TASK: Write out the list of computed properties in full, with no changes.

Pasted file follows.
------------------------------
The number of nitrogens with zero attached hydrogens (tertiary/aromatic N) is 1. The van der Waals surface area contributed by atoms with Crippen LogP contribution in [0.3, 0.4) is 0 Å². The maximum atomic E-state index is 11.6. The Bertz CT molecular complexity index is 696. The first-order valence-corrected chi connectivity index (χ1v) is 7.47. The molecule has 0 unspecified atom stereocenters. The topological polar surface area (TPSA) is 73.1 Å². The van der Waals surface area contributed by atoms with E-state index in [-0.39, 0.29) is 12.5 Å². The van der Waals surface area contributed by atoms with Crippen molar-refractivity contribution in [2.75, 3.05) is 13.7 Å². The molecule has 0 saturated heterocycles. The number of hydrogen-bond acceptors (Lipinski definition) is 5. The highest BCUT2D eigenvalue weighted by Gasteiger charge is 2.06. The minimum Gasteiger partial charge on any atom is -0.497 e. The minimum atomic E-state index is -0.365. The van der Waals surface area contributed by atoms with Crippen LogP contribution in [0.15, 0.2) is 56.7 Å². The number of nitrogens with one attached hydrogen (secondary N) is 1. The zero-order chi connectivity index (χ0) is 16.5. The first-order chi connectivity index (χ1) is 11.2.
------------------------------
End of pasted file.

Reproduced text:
The number of nitrogens with zero attached hydrogens (tertiary/aromatic N) is 1. The van der Waals surface area contributed by atoms with Crippen LogP contribution in [0.3, 0.4) is 0 Å². The maximum atomic E-state index is 11.6. The Bertz CT molecular complexity index is 696. The first-order valence-corrected chi connectivity index (χ1v) is 7.47. The molecule has 0 unspecified atom stereocenters. The topological polar surface area (TPSA) is 73.1 Å². The van der Waals surface area contributed by atoms with E-state index in [-0.39, 0.29) is 12.5 Å². The van der Waals surface area contributed by atoms with Crippen molar-refractivity contribution in [2.75, 3.05) is 13.7 Å². The molecule has 0 saturated heterocycles. The number of hydrogen-bond acceptors (Lipinski definition) is 5. The highest BCUT2D eigenvalue weighted by Gasteiger charge is 2.06. The minimum Gasteiger partial charge on any atom is -0.497 e. The minimum atomic E-state index is -0.365. The van der Waals surface area contributed by atoms with Crippen LogP contribution in [0.15, 0.2) is 56.7 Å². The number of nitrogens with one attached hydrogen (secondary N) is 1. The zero-order chi connectivity index (χ0) is 16.5. The first-order chi connectivity index (χ1) is 11.2.